I posted this in another thread, but it remains relevant:

"Before I had an incident meter I found the exposure value for the palm of my hand. I metered my hand, then metered a gray card, then compared the two readings. I found that my palm was exactly one stop brighter than the middle gray. I'd go around metering my hand, and then opening up a stop. This technique was almost flawless in shade or soft light, but in bright sunlight the natural oil in my skin caused a reflection that led to underexposure. The technique was also difficult to use in side-lighting. Those factors are what began to get me interested in an incident meter. "

I would bracket in 2/3-stop increments (my camera, a Nikon N90S, had 1/3-stop steps). I got to the point where I could bracket 2/3 over and under, and usually feel fairly confident that I had what I wanted. If the scene was lit by bright sunlight (almost never), I would bracket an extra 2/3-stop over and under. Eventually, I got sick of the hassle, figured that I was wasting a ton of money and that an incident meter would pay for itself, and bought a Sekonic L-508 meter.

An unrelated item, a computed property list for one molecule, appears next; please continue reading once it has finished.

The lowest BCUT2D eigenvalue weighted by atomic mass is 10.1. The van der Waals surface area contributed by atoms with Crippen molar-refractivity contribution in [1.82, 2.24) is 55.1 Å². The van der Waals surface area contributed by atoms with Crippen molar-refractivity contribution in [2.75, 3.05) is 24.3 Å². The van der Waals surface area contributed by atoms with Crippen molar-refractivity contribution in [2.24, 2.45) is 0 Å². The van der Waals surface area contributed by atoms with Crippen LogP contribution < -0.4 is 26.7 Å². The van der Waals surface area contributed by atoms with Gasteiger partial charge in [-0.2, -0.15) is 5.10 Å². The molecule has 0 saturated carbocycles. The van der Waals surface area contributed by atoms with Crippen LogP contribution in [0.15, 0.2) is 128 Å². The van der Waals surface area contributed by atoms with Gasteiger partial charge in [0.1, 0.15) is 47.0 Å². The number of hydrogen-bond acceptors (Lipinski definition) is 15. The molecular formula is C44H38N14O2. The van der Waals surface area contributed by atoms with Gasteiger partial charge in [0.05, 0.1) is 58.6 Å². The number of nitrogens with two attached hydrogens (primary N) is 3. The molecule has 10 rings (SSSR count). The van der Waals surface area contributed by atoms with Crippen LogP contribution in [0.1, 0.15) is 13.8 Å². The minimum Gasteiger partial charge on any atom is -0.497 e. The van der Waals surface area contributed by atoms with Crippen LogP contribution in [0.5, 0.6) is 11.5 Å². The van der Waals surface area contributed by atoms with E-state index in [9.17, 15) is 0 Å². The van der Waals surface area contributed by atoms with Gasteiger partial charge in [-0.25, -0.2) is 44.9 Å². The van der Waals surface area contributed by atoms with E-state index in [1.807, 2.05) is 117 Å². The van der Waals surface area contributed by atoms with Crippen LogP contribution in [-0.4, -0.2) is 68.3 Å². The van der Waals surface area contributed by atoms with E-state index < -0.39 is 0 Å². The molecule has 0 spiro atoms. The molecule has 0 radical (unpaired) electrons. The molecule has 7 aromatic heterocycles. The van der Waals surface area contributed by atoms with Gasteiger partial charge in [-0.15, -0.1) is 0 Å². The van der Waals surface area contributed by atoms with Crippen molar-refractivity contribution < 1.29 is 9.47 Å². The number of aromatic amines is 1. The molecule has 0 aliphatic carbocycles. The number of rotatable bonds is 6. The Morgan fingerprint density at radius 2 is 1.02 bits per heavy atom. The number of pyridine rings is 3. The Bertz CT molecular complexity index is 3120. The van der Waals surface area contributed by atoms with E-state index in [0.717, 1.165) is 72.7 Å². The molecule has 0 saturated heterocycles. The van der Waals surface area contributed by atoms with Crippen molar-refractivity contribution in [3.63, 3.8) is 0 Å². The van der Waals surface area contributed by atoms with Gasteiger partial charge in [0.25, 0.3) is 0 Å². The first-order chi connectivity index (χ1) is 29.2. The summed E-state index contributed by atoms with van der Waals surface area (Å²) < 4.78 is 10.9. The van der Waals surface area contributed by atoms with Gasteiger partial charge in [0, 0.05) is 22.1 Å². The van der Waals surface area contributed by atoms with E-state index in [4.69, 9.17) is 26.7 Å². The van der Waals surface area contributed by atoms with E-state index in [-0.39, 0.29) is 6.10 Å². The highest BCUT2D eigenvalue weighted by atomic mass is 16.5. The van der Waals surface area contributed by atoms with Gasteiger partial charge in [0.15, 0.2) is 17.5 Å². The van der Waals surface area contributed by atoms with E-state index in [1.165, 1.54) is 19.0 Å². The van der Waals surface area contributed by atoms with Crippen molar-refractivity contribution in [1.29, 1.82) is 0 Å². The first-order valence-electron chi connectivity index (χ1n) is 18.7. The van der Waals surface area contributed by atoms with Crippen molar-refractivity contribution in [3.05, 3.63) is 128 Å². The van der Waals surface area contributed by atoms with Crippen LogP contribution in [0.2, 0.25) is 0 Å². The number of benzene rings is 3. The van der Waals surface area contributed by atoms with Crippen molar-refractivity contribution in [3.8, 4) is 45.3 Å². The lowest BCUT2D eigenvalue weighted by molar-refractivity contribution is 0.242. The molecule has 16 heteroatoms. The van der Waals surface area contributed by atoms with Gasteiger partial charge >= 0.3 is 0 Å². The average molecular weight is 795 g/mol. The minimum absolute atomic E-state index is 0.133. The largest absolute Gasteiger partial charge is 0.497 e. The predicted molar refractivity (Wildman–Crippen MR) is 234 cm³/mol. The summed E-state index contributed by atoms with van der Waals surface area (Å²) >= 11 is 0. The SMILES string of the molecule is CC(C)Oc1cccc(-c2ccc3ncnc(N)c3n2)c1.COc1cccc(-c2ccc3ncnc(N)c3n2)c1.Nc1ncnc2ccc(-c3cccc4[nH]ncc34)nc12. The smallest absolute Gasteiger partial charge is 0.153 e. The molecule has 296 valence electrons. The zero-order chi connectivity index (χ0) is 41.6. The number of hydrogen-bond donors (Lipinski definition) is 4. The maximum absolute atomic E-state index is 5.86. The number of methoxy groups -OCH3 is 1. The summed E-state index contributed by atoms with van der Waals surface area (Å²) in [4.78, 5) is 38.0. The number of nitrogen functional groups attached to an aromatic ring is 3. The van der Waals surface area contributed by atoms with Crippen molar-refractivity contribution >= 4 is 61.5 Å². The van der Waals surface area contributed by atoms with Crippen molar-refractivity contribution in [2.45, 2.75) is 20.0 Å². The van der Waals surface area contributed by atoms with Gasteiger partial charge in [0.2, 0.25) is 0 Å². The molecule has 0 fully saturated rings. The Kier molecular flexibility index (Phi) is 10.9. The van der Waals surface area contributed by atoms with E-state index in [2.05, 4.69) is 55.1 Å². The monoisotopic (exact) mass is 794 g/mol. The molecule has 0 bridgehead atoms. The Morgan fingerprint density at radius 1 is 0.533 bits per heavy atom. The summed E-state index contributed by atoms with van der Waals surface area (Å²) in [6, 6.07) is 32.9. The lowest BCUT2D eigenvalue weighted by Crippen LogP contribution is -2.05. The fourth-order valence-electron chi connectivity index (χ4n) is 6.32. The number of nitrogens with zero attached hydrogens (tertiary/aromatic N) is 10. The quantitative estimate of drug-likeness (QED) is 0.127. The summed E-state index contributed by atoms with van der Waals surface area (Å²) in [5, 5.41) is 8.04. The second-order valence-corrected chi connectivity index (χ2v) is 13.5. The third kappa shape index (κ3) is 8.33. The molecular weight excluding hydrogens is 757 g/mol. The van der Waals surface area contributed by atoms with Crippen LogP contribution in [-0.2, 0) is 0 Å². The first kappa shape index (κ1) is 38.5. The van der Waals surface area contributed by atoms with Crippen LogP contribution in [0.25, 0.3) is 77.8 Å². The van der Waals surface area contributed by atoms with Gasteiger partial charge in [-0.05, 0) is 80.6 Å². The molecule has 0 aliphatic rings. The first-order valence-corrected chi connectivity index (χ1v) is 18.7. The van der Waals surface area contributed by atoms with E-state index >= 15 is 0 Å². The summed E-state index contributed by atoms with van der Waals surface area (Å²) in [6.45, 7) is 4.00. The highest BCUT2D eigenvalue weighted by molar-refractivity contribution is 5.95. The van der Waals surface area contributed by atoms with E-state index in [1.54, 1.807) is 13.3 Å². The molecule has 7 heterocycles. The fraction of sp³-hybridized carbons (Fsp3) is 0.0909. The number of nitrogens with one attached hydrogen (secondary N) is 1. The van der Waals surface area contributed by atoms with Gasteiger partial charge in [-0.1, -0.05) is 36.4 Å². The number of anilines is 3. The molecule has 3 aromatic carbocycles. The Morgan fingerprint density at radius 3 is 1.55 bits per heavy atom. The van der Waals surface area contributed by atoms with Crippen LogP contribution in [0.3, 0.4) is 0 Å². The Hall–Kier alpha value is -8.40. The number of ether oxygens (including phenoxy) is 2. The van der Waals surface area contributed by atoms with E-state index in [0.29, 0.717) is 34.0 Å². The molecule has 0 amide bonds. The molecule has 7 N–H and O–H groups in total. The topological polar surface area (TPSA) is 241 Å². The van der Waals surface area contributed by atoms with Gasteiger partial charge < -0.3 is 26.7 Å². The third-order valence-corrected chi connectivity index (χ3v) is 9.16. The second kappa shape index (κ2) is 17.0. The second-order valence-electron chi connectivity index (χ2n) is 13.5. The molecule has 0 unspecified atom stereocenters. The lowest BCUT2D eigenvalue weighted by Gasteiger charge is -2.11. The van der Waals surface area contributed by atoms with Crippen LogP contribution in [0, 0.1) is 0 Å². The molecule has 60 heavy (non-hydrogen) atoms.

Because Provia 100F probably isn't as forgiving as what you're used to, calibrating your system to your preferences could be very, very helpful. I'd suggest running at least one test roll, noting the exposures, later deciding which ones you prefer, then choosing an ISO based on those exposures. With my own system, I rate Provia 100F at 80.

Good luck, and please post any more questions you have about this topic. It's very interesting stuff!